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A Look Inside Amazon's First Brick-And-Mortar Bookstore In Chicago

By Ariel Cheung | March 21, 2017 12:49pm
 Amazon Books opened at 3443 N. Southport Ave., the first brick-and-mortar Amazon outpost in Chicago.
Amazon Opens First Chicago Bookstore In Lakeview
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LAKEVIEW — Turns out, Chicagoans really love biographies.

The factoid came to light as curators mined data from Amazon.com to decide which books would appear on the shelves of Amazon Books, the company's first Chicago outpost that opened Tuesday.

Paring down the millions of books offered by the mega-online retailer was a process that required "data with heart," said Jennifer Cast, vice president of Amazon Books.

"All bookstores have their special sauce," Cast said. "And I think what makes us special is taking the information we have about what customers love and then figuring out how to help customers find books in a new way."

The cooking and travel sections also cull from top Chicago buys. While Portland travelers often vacation in Hawaii and California, Chicagoans seek travel advice about Florida, the Caribbean and Midwest states like Ohio and Michigan, Cast said. 

Amazon Books opened Tuesday on the Southport Corridor, with a selection of books culled from best-rated books and top-sellers online. [DNAinfo/Ariel Cheung]

There is no trace of the former Mystic Celt left behind at 3443 N. Southport Ave., where Amazon Books opened its first Chicago outpost.

Instead, the 7,200-square-foot space feels like a cross between a pristine university bookstore and the traditional bookstore overflowing with review cards and a deep knowledge of the best reads to buy.

An Amazon Books employee (right) shows customers around the children's section of the brick-and-mortar store, which opened Tuesday. [DNAinfo/Ariel Cheung]

After seven months of construction, the fifth Amazon Books (and first one not located in a mall) opened in Lakeview, bringing a curated selection based on online reviews and information gleaned from Goodreads, a social book review app also owned by Amazon.

All books — which are displayed on shelves facing front instead of stacked with spines out — includes a review from Amazon.com shoppers and a bar code, which allows for easy access to more online reviews and price comparisons.

Customers with Amazon Prime memberships will pay less at Amazon Books, the same as on Amazon.com. Those without the membership will pay full price. [DNAinfo/Ariel Cheung]

All books on the shelves are tagged with a review and a barcode for easy access to additional online reviews and sale prices. [DNAinfo/Ariel Cheung]

Shoppers with the $10.99 monthly Amazon Prime membership will get the same discounts they get online in the bookstore, while others will pay the regular listed price on books. All customers get the Amazon.com prices for devices like the Kindle, Fire tablet and other electronics, many of which are sold in the bookstore.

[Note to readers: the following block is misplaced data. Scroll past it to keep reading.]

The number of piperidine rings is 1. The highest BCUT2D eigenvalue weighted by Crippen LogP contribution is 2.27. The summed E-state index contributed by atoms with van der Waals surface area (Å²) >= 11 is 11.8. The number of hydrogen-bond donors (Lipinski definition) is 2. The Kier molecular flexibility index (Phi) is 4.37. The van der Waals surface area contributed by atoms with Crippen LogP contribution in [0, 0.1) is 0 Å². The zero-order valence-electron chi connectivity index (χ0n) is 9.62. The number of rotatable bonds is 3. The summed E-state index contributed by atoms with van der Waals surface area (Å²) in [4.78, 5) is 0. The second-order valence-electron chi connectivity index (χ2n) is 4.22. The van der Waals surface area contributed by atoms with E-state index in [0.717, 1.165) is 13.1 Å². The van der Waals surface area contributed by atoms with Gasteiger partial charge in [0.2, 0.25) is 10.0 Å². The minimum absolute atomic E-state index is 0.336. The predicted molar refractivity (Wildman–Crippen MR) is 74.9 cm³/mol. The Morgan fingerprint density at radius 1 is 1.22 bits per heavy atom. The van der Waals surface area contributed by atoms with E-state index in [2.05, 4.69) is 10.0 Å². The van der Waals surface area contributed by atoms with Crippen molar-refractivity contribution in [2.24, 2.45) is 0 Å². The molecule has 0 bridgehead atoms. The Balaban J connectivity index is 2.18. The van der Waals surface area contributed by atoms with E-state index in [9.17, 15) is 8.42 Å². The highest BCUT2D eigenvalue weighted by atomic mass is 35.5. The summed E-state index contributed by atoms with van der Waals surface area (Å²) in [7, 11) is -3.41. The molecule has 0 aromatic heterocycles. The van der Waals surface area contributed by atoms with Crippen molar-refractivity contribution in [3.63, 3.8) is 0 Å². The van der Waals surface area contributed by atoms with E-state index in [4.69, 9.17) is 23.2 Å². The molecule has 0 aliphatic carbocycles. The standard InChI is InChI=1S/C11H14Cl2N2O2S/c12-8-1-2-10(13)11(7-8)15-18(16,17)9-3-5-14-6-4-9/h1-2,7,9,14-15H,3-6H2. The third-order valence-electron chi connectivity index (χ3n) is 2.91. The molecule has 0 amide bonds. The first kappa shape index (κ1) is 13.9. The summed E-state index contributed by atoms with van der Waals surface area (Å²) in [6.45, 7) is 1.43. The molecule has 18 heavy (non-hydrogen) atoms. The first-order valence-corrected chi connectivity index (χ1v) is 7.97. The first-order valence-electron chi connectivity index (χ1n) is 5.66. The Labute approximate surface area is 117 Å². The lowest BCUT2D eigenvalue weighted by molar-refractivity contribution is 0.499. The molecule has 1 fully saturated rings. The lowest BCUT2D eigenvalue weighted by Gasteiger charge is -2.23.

"Since our Kindles came out 10 years ago, customers have been asking for the opportunity to actually touch them and compare the models," Cast said. "They can see various Kindles, explore Echo and [Echo] Dot."

The store also has a small selection of smart lights, fans and other devices that connect to the digital assistance speaker. Nearby, a small cafe sells Stumptown Coffee drinks from $1.75 to $4.45, Rishi tea and baked goods from the Brighton Park-based Poppie's Dough.

Kindles are spread throughout the store so customers can test out the e-readers while they browse. [DNAinfo/Ariel Cheung]

It might seem odd for an online giant to break into the brick-and-mortar market, particularly when bookstore chains like Borders have gone bankrupt due to, in part, the drive toward online shopping.

But to Cast, small differences like shelving books with covers facing outward and offering only the most popular or top-rated books will bring in customers "who really want to discover a really great book."

"There's room for more people to read a lot more books," Cast said. "That's our goal, and I think we all share that goal. Many of us [bookstores] will be successful in doing that together."

Amazon Books selects its offerings based on curated data from online purchases and reviews, with some shelves homing in on Chicago-specific favorites. [DNAinfo/Ariel Cheung]

Not everyone agrees with Cast; days after Amazon announced its plans for Chicago, 16 Chicago area booksellers criticized the move.

The shops addressed the benefits of independent booksellers and the impact the massive online superstore has had on community businesses already.

RELATED: Chicago Booksellers Rip Amazon's Plan To Open Store In Lakeview

The shops, scattered across Chicago from Hyde Park to Lincoln Square and into the suburbs, "pride themselves on serving customers who read voraciously and eclectically and on using books to create a conversation with customers and their communities," store owners said in a statement.

The statement cited a 2016 report co-sponsored by the American Booksellers Association that accused Amazon of skirting sales taxes and costing Illinois an estimated $59.8 million in revenue in 2014. Another study found the company's presence has resulted in a net loss of 7,800 retail jobs in the state, the letter says.

Meanwhile, Chicago Review of Books, a year-old independent literary journal with a fiery streak, shared a list of 12 bookstores to visit instead of the newly opened Amazon Books for its first official day of business.

The list is based on a Facebook post written by Chicago author Rebecca Makkai on Monday.

"Please show our indies love this week," Makkai wrote. "They always need it, but now more than ever."

Amazon Books is open from 8 a.m. to 9 p.m. Monday through Saturday and 9 a.m. to 6 p.m. Sunday. Its cafe is open 6:30 a.m. every morning until close.